In addition to wine grapes, the Duhigs raise a variety of crops on their small family farm ranging from fruit trees including peaches, apples, pomegranates and figs among others. And a variety of vegetables planted in their ‘donation garden’ – with hundreds of pounds donated to the Napa Food Bank every year.
Harvest loves being in the vineyard and it shows. She carefully laid out the vineyard choosing a row angle 30% off of true north so the vines are angled across the slope rather then running parallel to the slope. During our visit, Harvest pointed out shadows on the ground, cast by the vines. It is important to note that 6 feet between rows eliminates shadows falling on the vines. A dappled shadow profile is desirable with just the right amount of canopy cover versus exposure to the sun. Sunburnt grapes are not an issue and other than the end row vines, very little second crop is produced. All wings are cut off, usually right around veraison. These are tightly spaced, yet balanced vines with just the right amount of vigor based on the site.
The soils are diatomaceous (decomposed diatoms from previous marine influence), are low in nutrients and volcanic in origin with only a few inches of what Harvest calls the ‘Coombsville gravel’ on the surface. The white and very light diatomaceous earth lies immediately underneath. It looks like bedrock but is very soft and chalk-like and is filled with cracks that roots can grow into. And sometimes it contains fossils – during our visit to the vineyard she pointed out a fossilized leaf imprint.
She speaks about the tannin acid complex and the moment maturity is ideally reached in the vineyard, comparing ripening grapes to a leather baseball mitt. When new, the mitt is stiff and rigid, similar to wine grapes as they begin to ripen post veraison. But over time, just like a well-worn mitt becomes, the grapes become softer, more relaxed with a dimpled look from slight dehydration. She has the luxury to only pick blocks when fully mature and some years she will harvest several times looking for flavor maturity, seed lignification, acid balance and tannin ripeness.
The 2017 Duhig Cabernet Sauvignon was harvested two days before the Napa and Sonoma fires began in early October. The wine is medium to dark ruby in color; there is a noticeable brightness of fruit that is immediately evident on the bouquet. Offers aromas of ripe cherry, boysenberry and Santa Rosa plum along with notes of dark licorice, cassis, mocha and brown chocolate. The wine is seamless from start to finish with a supple and somewhat creamy texture of finely integrated slightly chalk-like tannins which is complemented nicely with an intensity of fruit. Plush texture. A hallmark of Duhig wines are their superb balance, including this vintage. Only 125 cases were produced.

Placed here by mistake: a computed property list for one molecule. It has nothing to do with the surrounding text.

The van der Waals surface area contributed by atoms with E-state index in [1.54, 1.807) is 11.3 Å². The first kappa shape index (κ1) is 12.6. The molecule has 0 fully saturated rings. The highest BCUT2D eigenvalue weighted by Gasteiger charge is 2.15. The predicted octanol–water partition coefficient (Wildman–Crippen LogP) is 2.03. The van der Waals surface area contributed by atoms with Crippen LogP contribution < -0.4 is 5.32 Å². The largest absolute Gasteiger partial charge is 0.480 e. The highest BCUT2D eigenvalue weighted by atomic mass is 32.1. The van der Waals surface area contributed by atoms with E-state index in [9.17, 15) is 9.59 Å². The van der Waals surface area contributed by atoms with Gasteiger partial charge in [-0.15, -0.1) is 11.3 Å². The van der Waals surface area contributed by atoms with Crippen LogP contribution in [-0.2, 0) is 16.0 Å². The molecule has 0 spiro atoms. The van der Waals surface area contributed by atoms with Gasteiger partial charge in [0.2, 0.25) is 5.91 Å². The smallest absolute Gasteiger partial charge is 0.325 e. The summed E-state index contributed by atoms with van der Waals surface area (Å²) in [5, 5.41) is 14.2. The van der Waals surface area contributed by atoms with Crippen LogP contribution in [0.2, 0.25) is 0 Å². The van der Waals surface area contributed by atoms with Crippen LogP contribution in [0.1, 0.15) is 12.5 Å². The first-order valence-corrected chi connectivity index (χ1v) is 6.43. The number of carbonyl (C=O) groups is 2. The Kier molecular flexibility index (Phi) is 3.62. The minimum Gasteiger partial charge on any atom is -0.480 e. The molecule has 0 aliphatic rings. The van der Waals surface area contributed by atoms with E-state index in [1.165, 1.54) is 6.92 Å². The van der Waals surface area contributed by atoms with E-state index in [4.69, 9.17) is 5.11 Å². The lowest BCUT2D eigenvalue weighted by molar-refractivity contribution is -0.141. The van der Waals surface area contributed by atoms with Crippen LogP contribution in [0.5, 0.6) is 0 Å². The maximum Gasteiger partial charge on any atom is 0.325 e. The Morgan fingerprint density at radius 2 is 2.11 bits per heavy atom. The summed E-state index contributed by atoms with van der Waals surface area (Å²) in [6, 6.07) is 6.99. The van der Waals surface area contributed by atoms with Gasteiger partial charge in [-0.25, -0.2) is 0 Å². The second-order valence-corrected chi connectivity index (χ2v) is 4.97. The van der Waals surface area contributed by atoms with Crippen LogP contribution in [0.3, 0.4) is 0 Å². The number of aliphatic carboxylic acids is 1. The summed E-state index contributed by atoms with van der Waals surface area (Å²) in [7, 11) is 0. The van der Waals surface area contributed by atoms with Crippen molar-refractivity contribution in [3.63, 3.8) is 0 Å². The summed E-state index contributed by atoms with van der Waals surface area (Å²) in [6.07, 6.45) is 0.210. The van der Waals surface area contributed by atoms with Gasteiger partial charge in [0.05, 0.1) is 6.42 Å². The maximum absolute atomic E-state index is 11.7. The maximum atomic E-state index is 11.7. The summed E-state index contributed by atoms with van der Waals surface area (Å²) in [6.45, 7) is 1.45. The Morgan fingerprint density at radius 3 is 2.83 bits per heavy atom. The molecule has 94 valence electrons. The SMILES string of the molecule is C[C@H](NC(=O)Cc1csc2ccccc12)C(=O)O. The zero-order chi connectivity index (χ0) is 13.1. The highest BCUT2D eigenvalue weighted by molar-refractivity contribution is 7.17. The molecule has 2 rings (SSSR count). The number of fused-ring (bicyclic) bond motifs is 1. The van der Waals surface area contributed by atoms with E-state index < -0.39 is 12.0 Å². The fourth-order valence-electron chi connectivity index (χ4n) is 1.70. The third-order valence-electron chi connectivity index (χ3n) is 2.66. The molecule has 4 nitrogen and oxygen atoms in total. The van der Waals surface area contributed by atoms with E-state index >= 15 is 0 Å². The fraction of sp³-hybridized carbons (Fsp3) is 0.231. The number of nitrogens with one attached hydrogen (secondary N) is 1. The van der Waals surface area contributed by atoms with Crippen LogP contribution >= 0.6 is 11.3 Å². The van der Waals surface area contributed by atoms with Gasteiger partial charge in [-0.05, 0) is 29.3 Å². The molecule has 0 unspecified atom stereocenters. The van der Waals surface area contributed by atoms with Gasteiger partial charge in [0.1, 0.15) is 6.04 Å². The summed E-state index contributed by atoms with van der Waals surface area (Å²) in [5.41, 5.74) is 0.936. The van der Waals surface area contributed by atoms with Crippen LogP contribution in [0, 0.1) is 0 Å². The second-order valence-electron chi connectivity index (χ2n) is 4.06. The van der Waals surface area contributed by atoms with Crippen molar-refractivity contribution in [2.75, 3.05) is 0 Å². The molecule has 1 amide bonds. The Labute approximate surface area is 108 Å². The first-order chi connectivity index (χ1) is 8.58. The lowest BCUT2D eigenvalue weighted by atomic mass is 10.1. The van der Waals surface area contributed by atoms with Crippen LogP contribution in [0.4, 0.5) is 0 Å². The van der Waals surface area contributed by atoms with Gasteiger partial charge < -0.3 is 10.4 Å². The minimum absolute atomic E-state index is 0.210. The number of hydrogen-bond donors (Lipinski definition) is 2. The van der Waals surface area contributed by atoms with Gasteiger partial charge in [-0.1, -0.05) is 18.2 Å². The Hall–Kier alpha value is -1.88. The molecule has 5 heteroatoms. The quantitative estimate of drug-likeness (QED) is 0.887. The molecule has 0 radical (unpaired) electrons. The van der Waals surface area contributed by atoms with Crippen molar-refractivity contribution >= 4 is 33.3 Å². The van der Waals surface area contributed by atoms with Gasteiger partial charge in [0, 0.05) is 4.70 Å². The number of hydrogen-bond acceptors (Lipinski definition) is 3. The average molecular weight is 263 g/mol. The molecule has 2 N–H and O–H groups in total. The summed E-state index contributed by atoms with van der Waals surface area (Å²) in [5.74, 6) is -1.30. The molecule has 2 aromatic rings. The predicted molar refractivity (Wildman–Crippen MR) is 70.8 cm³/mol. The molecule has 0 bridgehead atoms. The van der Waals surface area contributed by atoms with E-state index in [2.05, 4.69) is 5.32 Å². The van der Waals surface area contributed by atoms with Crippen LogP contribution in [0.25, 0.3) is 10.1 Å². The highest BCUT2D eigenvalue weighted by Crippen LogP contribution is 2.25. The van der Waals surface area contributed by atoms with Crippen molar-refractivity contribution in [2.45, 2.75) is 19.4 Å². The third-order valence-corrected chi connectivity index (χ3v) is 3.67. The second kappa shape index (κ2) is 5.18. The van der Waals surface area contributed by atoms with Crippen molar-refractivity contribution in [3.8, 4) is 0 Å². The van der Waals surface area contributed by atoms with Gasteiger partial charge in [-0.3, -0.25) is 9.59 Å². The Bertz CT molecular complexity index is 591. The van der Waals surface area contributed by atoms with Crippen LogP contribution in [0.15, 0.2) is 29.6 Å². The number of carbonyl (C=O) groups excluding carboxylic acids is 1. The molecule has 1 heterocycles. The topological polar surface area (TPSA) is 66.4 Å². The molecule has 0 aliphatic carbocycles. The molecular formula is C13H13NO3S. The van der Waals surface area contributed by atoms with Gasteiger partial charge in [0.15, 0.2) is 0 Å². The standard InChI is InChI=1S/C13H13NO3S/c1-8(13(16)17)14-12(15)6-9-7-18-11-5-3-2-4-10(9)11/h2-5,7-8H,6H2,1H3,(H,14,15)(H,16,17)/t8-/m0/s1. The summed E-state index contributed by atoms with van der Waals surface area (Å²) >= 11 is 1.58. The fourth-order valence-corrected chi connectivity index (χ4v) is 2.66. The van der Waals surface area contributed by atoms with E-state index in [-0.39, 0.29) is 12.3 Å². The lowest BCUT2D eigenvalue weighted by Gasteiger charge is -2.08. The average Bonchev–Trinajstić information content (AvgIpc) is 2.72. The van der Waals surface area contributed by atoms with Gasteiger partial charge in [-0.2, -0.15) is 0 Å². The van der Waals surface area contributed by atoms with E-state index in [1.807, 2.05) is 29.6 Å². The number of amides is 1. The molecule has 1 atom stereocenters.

The 2018 Duhig Cabernet Sauvignon was not quite yet released at the time of our tasting. This wine is dark ruby in color with distinctive aromatics different from the other two vintages we tried. Offers a sweetness of both fruit and desert spices including sweet cherry, plum, molasses, caramel and brown sugar. The desert spice aromatics continue to persist as the wine opens in the glass. It is nicely layered across the palate, with ripe gentle tannins which linger softly along with a hint of dessert spice on the finish, including clove. Also shows a very slight toasted cedar note. 240 cases produced.
The 2019 Duhig Cabernet Sauvignon (from barrel) offers slightly darker notes than some of the previous vintages including aromas of black olive, plum and ripe cherry. A sweetness of fruit aromatics clearly show. Very well layered, this wine features a density of tannins (albeit it was quite young at the time of our tasting and was from the barrel) showing more structure than previous vintages. Presents flavors of plum and blackberry on the palate and lingers with a bright mouth watering finish.
These are extremely limited production wines, typically ranging from about 125 to 250 cases per year. Each vintage is 100% varietal and Harvest treats every vintage differently – consistently tasting the wines over time until she feels they are ready to release. As a result, the wines often spend up to a year in bottle before they are released.
Locally, select vintages can sometimes be found at Gary’s and Press in St. Helena with some tiny distribution through Binny’s Beverage Depot in Illinois. For more information about this special producer or to purchase wine, please visit: www.duhigwine.com